Howdy Doody.

Yes, it’s that time again. Grapes are starting to roll in from the Texas High Plains, and as I mentioned a few weeks ago, 2018 is shaping up to be a banner year. We’ve already received some lovely Viognier and Chenin Blanc, and yesterday, saw the arrival of some great looking Pinot Noir from Lahey Vineyards that is destined for our exciting new Heath Sparkling portfolio.

Here’s a pretty cool pic I snapped five years ago looking down into the tank of our 2013 Estate Epiphany while we were doing what’s called “pump over”.

When we make red wine, the grape juice ferments in contact with the skins in order to extract a lot of things from the skins into the juice. In wine lingo, extraction is called “maceration”. (This is where all the bachelorettes giggle.) What we most want to extract, however, is color and tannin. Alas, there’s a glitch.

The skins are very light in weight. They float to the top of the liquid and form what’s called a “skin cap”. This can be as thick as two feet. Common sense tells us, if we walk away and do nothing, we’ll extract great color and tannin at the top – without much happening in the rest of the tank.

For centuries, this was corrected by what’s called “punch down”, where the cap is pushed down into the juice by paddles so that it would float back up for extraction. This is still done (often with Pinot Noir due to their very thin skins), but it’s repetitive and laborious.

It’s easier now. We can attach a pump that takes the juice from the bottom of the tank, up over the skin cap, where a sprinkler sprays the wine over the cap. This is what we see happening in our pic.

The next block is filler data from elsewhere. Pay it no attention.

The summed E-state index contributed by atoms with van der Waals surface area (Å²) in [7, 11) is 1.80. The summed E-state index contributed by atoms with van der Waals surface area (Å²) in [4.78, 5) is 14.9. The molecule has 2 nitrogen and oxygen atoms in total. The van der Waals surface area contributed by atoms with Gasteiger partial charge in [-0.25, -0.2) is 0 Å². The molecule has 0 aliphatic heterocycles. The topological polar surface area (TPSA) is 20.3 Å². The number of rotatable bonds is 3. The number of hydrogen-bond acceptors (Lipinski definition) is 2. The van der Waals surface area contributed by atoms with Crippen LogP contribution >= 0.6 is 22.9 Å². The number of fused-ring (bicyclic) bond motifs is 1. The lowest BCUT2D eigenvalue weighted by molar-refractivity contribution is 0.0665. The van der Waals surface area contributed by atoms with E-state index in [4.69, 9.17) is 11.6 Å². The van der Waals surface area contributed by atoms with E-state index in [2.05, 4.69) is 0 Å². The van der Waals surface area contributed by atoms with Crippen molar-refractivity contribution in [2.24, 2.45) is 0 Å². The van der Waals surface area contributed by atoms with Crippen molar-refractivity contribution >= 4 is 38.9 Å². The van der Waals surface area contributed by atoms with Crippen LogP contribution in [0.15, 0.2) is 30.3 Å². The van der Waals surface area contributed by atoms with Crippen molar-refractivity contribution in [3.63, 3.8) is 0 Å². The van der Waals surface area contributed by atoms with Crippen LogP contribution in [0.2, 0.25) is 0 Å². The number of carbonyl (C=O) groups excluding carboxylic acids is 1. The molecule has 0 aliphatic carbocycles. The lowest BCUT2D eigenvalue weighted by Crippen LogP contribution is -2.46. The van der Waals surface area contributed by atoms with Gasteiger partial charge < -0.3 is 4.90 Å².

If you are fortunate enough to be in our Estate Wine Club, you received a bottle of this lovely wine along with the ’12 and ’14 vintages, PLUS a bottle of our delightful 2014 sparkling Euphoria. If you’re not in the Estate Club, there’s still time, with a few of the 2018 allocations still available. For details on how to get your hands on these, check out our website at

A few weeks ago, Brian pulled the cork on the 2013 for a few lucky staffers after work, and it was drinking great. Here are my most recent tasting notes:

2013 Epiphany
A vibrant ruby/violet hue with moderate intensity, the wine shows complex, extroverted aromas of sour cherry, black licorice, espresso, and cassis. Floral notes of lavender and violet contribute to a brightly integrated mouthfeel. A seamless tapestry of fruit, oak, acid, and tannin deliver a long, lingering finish.
66% Montepulciano, 34% Aglianico
12.7% ABV
Serving Temperature 65*
Drink 2018-2020 (recommend decant 1 hour)